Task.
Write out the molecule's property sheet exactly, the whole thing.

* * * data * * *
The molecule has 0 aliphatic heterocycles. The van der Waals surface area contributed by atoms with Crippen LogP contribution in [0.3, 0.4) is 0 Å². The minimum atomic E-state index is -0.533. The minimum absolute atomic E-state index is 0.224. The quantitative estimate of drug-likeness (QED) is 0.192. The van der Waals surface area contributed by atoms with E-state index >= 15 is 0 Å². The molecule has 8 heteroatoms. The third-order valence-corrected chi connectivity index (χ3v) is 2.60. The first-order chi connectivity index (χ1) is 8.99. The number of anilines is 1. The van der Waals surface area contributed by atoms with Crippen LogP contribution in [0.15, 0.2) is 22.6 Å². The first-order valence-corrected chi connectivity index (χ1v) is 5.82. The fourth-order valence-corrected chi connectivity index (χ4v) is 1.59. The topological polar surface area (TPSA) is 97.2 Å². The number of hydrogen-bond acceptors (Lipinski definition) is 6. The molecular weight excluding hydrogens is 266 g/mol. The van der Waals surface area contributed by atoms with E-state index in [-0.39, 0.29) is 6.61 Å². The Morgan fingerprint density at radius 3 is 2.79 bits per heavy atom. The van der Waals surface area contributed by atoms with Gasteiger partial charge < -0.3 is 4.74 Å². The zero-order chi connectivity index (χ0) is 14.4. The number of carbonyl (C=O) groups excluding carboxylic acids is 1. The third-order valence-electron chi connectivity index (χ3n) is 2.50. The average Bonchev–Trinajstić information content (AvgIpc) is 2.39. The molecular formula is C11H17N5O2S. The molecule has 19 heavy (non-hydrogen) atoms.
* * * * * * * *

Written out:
The molecule has 0 aliphatic heterocycles. The van der Waals surface area contributed by atoms with Crippen LogP contribution in [0.3, 0.4) is 0 Å². The minimum atomic E-state index is -0.533. The minimum absolute atomic E-state index is 0.224. The quantitative estimate of drug-likeness (QED) is 0.192. The van der Waals surface area contributed by atoms with E-state index >= 15 is 0 Å². The molecule has 8 heteroatoms. The third-order valence-corrected chi connectivity index (χ3v) is 2.60. The first-order chi connectivity index (χ1) is 8.99. The number of anilines is 1. The van der Waals surface area contributed by atoms with Crippen LogP contribution in [0.15, 0.2) is 22.6 Å². The first-order valence-corrected chi connectivity index (χ1v) is 5.82. The fourth-order valence-corrected chi connectivity index (χ4v) is 1.59. The topological polar surface area (TPSA) is 97.2 Å². The number of hydrogen-bond acceptors (Lipinski definition) is 6. The molecular weight excluding hydrogens is 266 g/mol. The van der Waals surface area contributed by atoms with E-state index in [-0.39, 0.29) is 6.61 Å². The Morgan fingerprint density at radius 3 is 2.79 bits per heavy atom. The van der Waals surface area contributed by atoms with Gasteiger partial charge < -0.3 is 4.74 Å². The zero-order chi connectivity index (χ0) is 14.4. The number of carbonyl (C=O) groups excluding carboxylic acids is 1. The third-order valence-electron chi connectivity index (χ3n) is 2.50. The average Bonchev–Trinajstić information content (AvgIpc) is 2.39. The molecular formula is C11H17N5O2S. The molecule has 19 heavy (non-hydrogen) atoms.